Alternative facts in the Centrelink debacle
Over Christmas 2016 and well into 2017, Centrelink’s new policy of automated online debt collection was subject to conflicting reports, making us wonder what version of truth we might best believe, writes Kasy Chambers.
Over the past few months the Minister for Human Services, Alan Tudge and the department head have stuck to the assertion that everything is, and was, working fine. It would be surprising if these assertions were deliberate lies.
Yet there is another version of the truth, and it is compelling. It can be seen in the still growing list of people talking publicly about the distress caused to them by being falsely targeted. The journalists who are prosecuting this side of the argument are not fools. And the Commonwealth Ombudsman would not have seen the need to launch a wide-ranging investigation, if there weren’t some reasonably sonorous alarm bells.
The outcome will no doubt be that there is truth on both sides. And we should say straight up that, ignoring the dismally low level of most benefits, we believe that where a person has received money they are not entitled to, that needs to be recovered.
That still leaves the problem of the manner in which these debt notices were sent out, the timing, and the tone in which citizens have been addressed by their government.
No doubt we will trawl through the adequacies (or otherwise) of the planning and thinking put into setting up this automated system. Anyone who has tried to interact with Centrelink knows the difficulties of dealing with the bureaucratic nature of the beast.
If you have income cycles which differ to its reporting periods, if you are moving in and out of work (very common when you are trying to get a job), if your children reach certain milestones or you meet a partner, difficulties will be created in your relationship with Centrelink.
“We are left with a fracture in the way we treat each other and a lack of respect from a government to its citizens.”
Until now humans have raised the debt notice after looking at the individual situation of each case. Automatic systems to date have been good at repetitive and routine decision making, leaving the humans to the more complex and individualised cases. The irony is not lost on us in the social services sector that the Department of Human Services was one of the first to step this far into automation.
Another difficulty with the process has been that the adversarial manner that it set up has made it unlikely to allow Centrelink to learn from the cases it reviews.
A 2008 study by Anglicare Tasmania explored the experiences of people who found themselves in debt to Centrelink. Their stories were analysed and their community legal centre files reviewed. The research revealed a pattern of overpayments, poor communication by Centrelink and a lack of assistance to deal with the problem of Centrelink debt. And that was before the system was automated.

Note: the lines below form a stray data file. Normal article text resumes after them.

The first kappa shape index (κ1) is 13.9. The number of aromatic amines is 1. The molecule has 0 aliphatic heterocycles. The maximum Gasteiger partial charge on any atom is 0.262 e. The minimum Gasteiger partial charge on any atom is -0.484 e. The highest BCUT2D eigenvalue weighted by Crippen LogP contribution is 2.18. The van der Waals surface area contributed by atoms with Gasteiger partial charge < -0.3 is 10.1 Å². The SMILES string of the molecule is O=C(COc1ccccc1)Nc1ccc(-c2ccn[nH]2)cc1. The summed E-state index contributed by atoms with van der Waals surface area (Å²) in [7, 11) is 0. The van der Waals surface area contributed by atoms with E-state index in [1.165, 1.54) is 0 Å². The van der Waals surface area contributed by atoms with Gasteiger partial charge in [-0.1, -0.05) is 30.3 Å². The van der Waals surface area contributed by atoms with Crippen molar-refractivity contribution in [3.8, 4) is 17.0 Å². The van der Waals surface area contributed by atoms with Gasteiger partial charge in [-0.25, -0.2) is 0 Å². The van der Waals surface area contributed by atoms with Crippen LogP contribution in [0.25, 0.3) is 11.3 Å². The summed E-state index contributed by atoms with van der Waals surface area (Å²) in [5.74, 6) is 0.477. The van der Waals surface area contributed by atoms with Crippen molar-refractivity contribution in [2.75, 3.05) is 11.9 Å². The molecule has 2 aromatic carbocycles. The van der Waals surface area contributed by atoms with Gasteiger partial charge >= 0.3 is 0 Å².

Most people, at some stage in their life, will benefit from the public purse. That includes welfare benefits, with aged pensions and family tax benefits being the mainstream ones, as well as universal services such as education, vaccination and health.
Furthermore, many people caught in this current debt recovery process are now working. They thought they had ended their connection with Centrelink years ago, and are unlikely to have kept all their records.
It may be that Centrelink tried to run before it could walk in terms of technology and system design. It may be that in the culture of never admitting a mistake, it has proved to be difficult to back down and build a better process. Those facts (and a number of ‘alternative’ facts, have washed through the public hearings of an ongoing Senate inquiry, and in the Commonwealth Ombudsman report into the matter. And certainly, although without a note of apology, the department has amended its processes to address some of the more obvious frustrations and injustices of the automated process. In the meantime we are left with a fracture in the way we treat each other in this country and a lack of respect from a government to its citizens. And yet there is a swing in public sympathy towards those caught up in the mess: perhaps that offers some cause for optimism in what we can expect of our communities at least.
Kasy Chambers is executive director of Anglicare Australia. This is an edited extracts of a piece that originally appeared on eurekastreet.com.
The St Vincent de Paul Society’s National office expressed its concerns over the federal government’s attempt to return around $4 billion to the budget, through targeting Centrelink customers, in a media release on 10 January. These concerns reached broad audiences, including readers of Business Insider, The Guardian, PRObono Australia and The New Daily.
During an interview with Sky News on 12 January, National Council CEO Dr John Falzon told presenter Laura Jayes the government was going out of its way to hound people. ‘Many of whom have not been improperly paid, many of whom are struggling to survive from below the poverty line,’ he said.